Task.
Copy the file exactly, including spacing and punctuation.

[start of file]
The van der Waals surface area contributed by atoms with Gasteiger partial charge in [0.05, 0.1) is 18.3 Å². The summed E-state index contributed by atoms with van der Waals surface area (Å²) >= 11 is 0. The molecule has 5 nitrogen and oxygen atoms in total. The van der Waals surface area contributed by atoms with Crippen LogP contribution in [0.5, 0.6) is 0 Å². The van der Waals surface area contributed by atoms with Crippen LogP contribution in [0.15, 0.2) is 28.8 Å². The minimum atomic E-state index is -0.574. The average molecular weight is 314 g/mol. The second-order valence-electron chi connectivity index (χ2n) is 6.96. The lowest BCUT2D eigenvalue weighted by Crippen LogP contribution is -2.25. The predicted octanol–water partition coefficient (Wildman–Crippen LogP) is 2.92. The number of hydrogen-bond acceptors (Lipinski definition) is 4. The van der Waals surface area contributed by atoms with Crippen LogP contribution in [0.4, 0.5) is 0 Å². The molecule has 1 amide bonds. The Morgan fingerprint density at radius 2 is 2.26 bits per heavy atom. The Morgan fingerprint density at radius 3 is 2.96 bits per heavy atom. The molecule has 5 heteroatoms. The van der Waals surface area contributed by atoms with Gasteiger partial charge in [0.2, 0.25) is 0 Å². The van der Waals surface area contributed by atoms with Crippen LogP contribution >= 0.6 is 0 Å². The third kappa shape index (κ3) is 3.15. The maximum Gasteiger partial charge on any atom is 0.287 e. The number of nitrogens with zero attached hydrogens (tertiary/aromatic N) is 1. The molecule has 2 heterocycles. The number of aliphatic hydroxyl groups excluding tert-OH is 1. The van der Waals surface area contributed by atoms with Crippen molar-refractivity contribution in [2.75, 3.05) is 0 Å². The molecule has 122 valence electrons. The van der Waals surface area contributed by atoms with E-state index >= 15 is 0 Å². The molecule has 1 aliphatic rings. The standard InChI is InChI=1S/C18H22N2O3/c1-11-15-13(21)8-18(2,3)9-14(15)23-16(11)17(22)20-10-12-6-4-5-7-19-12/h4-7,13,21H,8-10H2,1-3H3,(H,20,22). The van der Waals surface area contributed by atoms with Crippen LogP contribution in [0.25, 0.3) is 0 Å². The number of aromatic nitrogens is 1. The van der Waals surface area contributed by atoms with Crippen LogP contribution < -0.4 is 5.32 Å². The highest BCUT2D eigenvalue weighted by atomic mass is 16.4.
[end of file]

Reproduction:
The van der Waals surface area contributed by atoms with Gasteiger partial charge in [0.05, 0.1) is 18.3 Å². The summed E-state index contributed by atoms with van der Waals surface area (Å²) >= 11 is 0. The molecule has 5 nitrogen and oxygen atoms in total. The van der Waals surface area contributed by atoms with Crippen LogP contribution in [0.5, 0.6) is 0 Å². The van der Waals surface area contributed by atoms with Crippen LogP contribution in [0.15, 0.2) is 28.8 Å². The minimum atomic E-state index is -0.574. The average molecular weight is 314 g/mol. The second-order valence-electron chi connectivity index (χ2n) is 6.96. The lowest BCUT2D eigenvalue weighted by Crippen LogP contribution is -2.25. The predicted octanol–water partition coefficient (Wildman–Crippen LogP) is 2.92. The number of hydrogen-bond acceptors (Lipinski definition) is 4. The van der Waals surface area contributed by atoms with Crippen LogP contribution in [0.4, 0.5) is 0 Å². The molecule has 1 amide bonds. The Morgan fingerprint density at radius 2 is 2.26 bits per heavy atom. The Morgan fingerprint density at radius 3 is 2.96 bits per heavy atom. The molecule has 5 heteroatoms. The van der Waals surface area contributed by atoms with Gasteiger partial charge in [0.2, 0.25) is 0 Å². The van der Waals surface area contributed by atoms with Crippen LogP contribution >= 0.6 is 0 Å². The third kappa shape index (κ3) is 3.15. The maximum Gasteiger partial charge on any atom is 0.287 e. The number of nitrogens with zero attached hydrogens (tertiary/aromatic N) is 1. The molecule has 2 heterocycles. The number of aliphatic hydroxyl groups excluding tert-OH is 1. The van der Waals surface area contributed by atoms with Crippen molar-refractivity contribution in [2.75, 3.05) is 0 Å². The molecule has 122 valence electrons. The van der Waals surface area contributed by atoms with E-state index >= 15 is 0 Å². The molecule has 1 aliphatic rings. The standard InChI is InChI=1S/C18H22N2O3/c1-11-15-13(21)8-18(2,3)9-14(15)23-16(11)17(22)20-10-12-6-4-5-7-19-12/h4-7,13,21H,8-10H2,1-3H3,(H,20,22). The van der Waals surface area contributed by atoms with Crippen LogP contribution in [0.25, 0.3) is 0 Å². The number of aromatic nitrogens is 1. The van der Waals surface area contributed by atoms with Crippen LogP contribution < -0.4 is 5.32 Å². The highest BCUT2D eigenvalue weighted by atomic mass is 16.4.